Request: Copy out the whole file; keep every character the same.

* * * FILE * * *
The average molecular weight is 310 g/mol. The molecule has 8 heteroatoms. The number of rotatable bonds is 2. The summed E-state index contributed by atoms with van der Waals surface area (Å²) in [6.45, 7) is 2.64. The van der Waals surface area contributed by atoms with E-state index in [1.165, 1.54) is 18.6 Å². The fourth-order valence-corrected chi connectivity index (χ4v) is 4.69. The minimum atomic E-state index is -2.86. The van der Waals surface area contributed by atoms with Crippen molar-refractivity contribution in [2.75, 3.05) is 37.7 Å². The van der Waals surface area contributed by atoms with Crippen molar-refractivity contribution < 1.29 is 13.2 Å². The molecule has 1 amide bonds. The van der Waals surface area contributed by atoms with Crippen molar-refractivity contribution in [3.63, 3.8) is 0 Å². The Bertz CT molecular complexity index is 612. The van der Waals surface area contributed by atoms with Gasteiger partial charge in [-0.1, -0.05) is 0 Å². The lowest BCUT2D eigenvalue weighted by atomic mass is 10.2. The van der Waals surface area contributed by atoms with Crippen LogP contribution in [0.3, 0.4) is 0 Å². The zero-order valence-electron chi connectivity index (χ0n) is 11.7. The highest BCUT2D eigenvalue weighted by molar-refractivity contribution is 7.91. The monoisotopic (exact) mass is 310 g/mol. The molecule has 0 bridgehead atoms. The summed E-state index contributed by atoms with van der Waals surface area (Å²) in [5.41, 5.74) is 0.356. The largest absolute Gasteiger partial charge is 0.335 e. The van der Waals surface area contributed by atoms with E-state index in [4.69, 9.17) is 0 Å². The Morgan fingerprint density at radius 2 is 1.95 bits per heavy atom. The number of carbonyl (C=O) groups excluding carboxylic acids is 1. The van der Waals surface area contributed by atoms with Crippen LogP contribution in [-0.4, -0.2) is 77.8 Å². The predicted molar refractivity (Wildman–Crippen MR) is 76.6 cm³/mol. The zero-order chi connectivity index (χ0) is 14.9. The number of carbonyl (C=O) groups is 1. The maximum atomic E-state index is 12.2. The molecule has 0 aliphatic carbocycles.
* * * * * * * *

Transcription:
The average molecular weight is 310 g/mol. The molecule has 8 heteroatoms. The number of rotatable bonds is 2. The summed E-state index contributed by atoms with van der Waals surface area (Å²) in [6.45, 7) is 2.64. The van der Waals surface area contributed by atoms with E-state index in [1.165, 1.54) is 18.6 Å². The fourth-order valence-corrected chi connectivity index (χ4v) is 4.69. The minimum atomic E-state index is -2.86. The van der Waals surface area contributed by atoms with Crippen molar-refractivity contribution in [2.75, 3.05) is 37.7 Å². The van der Waals surface area contributed by atoms with Crippen molar-refractivity contribution < 1.29 is 13.2 Å². The molecule has 1 amide bonds. The van der Waals surface area contributed by atoms with Crippen molar-refractivity contribution in [3.63, 3.8) is 0 Å². The Bertz CT molecular complexity index is 612. The van der Waals surface area contributed by atoms with Gasteiger partial charge in [-0.1, -0.05) is 0 Å². The lowest BCUT2D eigenvalue weighted by atomic mass is 10.2. The van der Waals surface area contributed by atoms with Crippen LogP contribution in [0.3, 0.4) is 0 Å². The zero-order valence-electron chi connectivity index (χ0n) is 11.7. The highest BCUT2D eigenvalue weighted by molar-refractivity contribution is 7.91. The monoisotopic (exact) mass is 310 g/mol. The molecule has 0 bridgehead atoms. The summed E-state index contributed by atoms with van der Waals surface area (Å²) in [5.41, 5.74) is 0.356. The largest absolute Gasteiger partial charge is 0.335 e. The van der Waals surface area contributed by atoms with E-state index in [4.69, 9.17) is 0 Å². The Morgan fingerprint density at radius 2 is 1.95 bits per heavy atom. The number of carbonyl (C=O) groups excluding carboxylic acids is 1. The van der Waals surface area contributed by atoms with Crippen LogP contribution in [-0.4, -0.2) is 77.8 Å². The predicted molar refractivity (Wildman–Crippen MR) is 76.6 cm³/mol. The zero-order chi connectivity index (χ0) is 14.9. The number of carbonyl (C=O) groups is 1. The maximum atomic E-state index is 12.2. The molecule has 0 aliphatic carbocycles.